(Sorta creepy photo borrowed from evilloop.com)
The title of this post is a bit misleading, as Unibroue never actually went anywhere. But for the last couple of years, their presence was on the wane in Ontario. Their products were being delisted from retail outlets, and while Blanche de Chambly was still a popular draught choice at various in-the-know establishments, most of their other beers had all but disappeared. Quite simply, it seemed that parent company Sleeman (and their parent company, Sapporo) were more interested in expanding the Unibroue brands in the US market than in Ontario, which is somewhat understandable, given the relative size of that market.
Recently, though, there’s been a definite push to re-establish Unibroue in Ontario. 750 ml bottles of several of their beers are now back on LCBO shelves, and a couple of events have taken place in Toronto recently that show they’re serious about getting back to business.
The first was a trade event held at the end of May at Archeo, one of the swank restaurants in the picturesque Distillery District. The aim of the afternoon was to (re-)introduce the Unibroue line-up to representatives of the bar and restaurant trade, presenting them in a fine dining context. There were tasting stations set up throughout the space, each pouring a different Unibroue beer, alongside paired canapés such as lobster galette (with Blanche de Chambly), mini smoked meat tourtière (with Chambly Noire), and bitter chocolate & cayenne pudding (with Don de Dieu). Meanwhile, out on the spacious patio, there was a self-serve poutine station, with such hoity-toity toppings as spiced ground lamb, smoked chicken, and duck confit alongside the more traditional cheese curds and gravy.
The event also featured a presentation by Unibroue’s Pascal Robitaille who spoke a bit about the beers and the brewery, and then presented a series of beer and cheese pairings which all attendees were welcome to try. Unfortunately, I neglected to take notes, but there was one pairing in particular – I think it was a blue cheese of some sort paired with Trois Pistoles served at room temperature – that was truly phenomenal. Everyone I spoke to was impressed with the beers and pairing ideas, and there seemed to be a lot of interest in getting the beers into their respective bars and restaurants, so I’ll be looking forward to enjoying some Unibroue beers in new places soon.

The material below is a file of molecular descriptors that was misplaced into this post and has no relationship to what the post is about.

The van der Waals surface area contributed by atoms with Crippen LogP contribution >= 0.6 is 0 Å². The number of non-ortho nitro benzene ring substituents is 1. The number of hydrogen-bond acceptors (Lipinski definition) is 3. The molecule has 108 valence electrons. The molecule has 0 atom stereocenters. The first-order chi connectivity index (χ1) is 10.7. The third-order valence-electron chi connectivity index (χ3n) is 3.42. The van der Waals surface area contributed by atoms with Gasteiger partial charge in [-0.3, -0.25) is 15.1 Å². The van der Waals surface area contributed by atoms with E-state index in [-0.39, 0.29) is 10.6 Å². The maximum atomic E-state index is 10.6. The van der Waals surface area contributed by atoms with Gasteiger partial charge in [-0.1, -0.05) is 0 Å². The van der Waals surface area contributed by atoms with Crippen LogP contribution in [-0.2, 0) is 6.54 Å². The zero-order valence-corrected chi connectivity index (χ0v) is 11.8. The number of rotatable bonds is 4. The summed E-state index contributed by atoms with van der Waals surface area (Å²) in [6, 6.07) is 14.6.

One of those places is Piper’s Gastropub, the casual dining restaurant at Toronto’s Royal York Hotel, where they hosted a Unibroue Dinner in mid-June. Attendees were greeted with glasses of Blanche de Chambly and various hors d’oeuvre that fit in with the restaurant’s Canadiana theme, including mini servings of poutine, Nova Scotia fish & chips, and Alberta beef with Yorkshire pudding, all washed down with glasses of Blanche de Chambly.
Once seated, the courses included a melon gazpacho with smoked duck paired with Éphémère Apple, pan seared sable fish with La Fin du Monde, chili-rosemary rubbed steak and braised short-ribs enjoyed with Maudite, and sticky toffee pudding served with Chambly Noire. I was seated with Stephen Beaumont and his lovely fiancée (and as I write this, very soon to be wife) Maggie, and as he notes in his more-timely-than-mine blog post about the dinner, the food was all excellent and most of the pairings worked well. But the three of us agreed that the dessert pairing fell flat, as the overly sweet pudding clashed badly with the relatively dry and roasty beer. The ingenious Mr. Beaumont found a solution, however, by blending some of the Maudite that we had left from the previous course with the Noire, giving it a bit more body and sweetness which made it a much better match.
It also needs to be mentioned that Pascal Robitaille was in attendance to represent the brewery, and kept us entertained with various stories and anecdotes, including a lengthy retelling of the Quebecois legend that inspired the name and label of Maudite. And in keeping with the blending theme, he and the Piper’s team whipped up a post-dessert beer cocktail for everyone by mixing equal parts Blanche de Chambly and La Fin du Monde, which was a nice cap to a nice evening.
Given the fickle nature of large beer companies, it’s hard to say how long Sleeman will continue actively pushing Unibroue brands in Ontario, but the immediate signs are promising. And also promising are the plans for Piper’s to host more beer dinners in the future, including an Oktoberfest-themed event. Onwards and upwards…